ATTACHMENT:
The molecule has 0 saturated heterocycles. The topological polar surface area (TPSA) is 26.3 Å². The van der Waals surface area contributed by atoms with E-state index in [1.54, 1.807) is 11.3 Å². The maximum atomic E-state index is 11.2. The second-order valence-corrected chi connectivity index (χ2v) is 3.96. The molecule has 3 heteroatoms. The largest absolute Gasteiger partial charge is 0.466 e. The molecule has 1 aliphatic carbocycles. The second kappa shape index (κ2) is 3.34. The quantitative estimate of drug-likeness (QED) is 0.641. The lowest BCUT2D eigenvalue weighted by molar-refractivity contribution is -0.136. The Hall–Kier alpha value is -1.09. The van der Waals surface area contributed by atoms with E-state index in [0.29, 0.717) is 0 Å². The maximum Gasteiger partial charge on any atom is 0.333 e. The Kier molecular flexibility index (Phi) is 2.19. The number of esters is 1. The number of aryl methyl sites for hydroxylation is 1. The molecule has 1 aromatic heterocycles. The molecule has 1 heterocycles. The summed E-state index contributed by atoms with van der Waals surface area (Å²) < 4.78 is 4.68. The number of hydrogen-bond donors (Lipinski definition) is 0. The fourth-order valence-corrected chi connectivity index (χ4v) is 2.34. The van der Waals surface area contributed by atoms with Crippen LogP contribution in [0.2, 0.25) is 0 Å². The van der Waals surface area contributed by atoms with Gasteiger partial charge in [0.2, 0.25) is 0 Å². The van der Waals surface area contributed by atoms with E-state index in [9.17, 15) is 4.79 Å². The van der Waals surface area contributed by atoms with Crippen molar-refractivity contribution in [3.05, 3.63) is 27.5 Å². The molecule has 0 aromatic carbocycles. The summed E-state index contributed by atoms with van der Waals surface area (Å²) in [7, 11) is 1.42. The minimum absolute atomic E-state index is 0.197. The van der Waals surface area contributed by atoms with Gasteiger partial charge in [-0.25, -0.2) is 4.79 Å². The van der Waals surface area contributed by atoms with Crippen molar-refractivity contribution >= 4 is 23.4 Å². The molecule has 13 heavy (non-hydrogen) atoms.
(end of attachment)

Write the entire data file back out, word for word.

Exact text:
The molecule has 0 saturated heterocycles. The topological polar surface area (TPSA) is 26.3 Å². The van der Waals surface area contributed by atoms with E-state index in [1.54, 1.807) is 11.3 Å². The maximum atomic E-state index is 11.2. The second-order valence-corrected chi connectivity index (χ2v) is 3.96. The molecule has 3 heteroatoms. The largest absolute Gasteiger partial charge is 0.466 e. The molecule has 1 aliphatic carbocycles. The second kappa shape index (κ2) is 3.34. The quantitative estimate of drug-likeness (QED) is 0.641. The lowest BCUT2D eigenvalue weighted by molar-refractivity contribution is -0.136. The Hall–Kier alpha value is -1.09. The van der Waals surface area contributed by atoms with E-state index in [0.29, 0.717) is 0 Å². The maximum Gasteiger partial charge on any atom is 0.333 e. The Kier molecular flexibility index (Phi) is 2.19. The number of esters is 1. The number of aryl methyl sites for hydroxylation is 1. The molecule has 1 aromatic heterocycles. The molecule has 1 heterocycles. The summed E-state index contributed by atoms with van der Waals surface area (Å²) < 4.78 is 4.68. The number of hydrogen-bond donors (Lipinski definition) is 0. The fourth-order valence-corrected chi connectivity index (χ4v) is 2.34. The van der Waals surface area contributed by atoms with Crippen LogP contribution in [0.2, 0.25) is 0 Å². The van der Waals surface area contributed by atoms with Gasteiger partial charge in [0.2, 0.25) is 0 Å². The van der Waals surface area contributed by atoms with E-state index in [9.17, 15) is 4.79 Å². The van der Waals surface area contributed by atoms with Crippen molar-refractivity contribution in [3.05, 3.63) is 27.5 Å². The molecule has 0 aromatic carbocycles. The summed E-state index contributed by atoms with van der Waals surface area (Å²) in [7, 11) is 1.42. The minimum absolute atomic E-state index is 0.197. The van der Waals surface area contributed by atoms with Gasteiger partial charge in [-0.25, -0.2) is 4.79 Å². The van der Waals surface area contributed by atoms with Crippen molar-refractivity contribution >= 4 is 23.4 Å². The molecule has 13 heavy (non-hydrogen) atoms.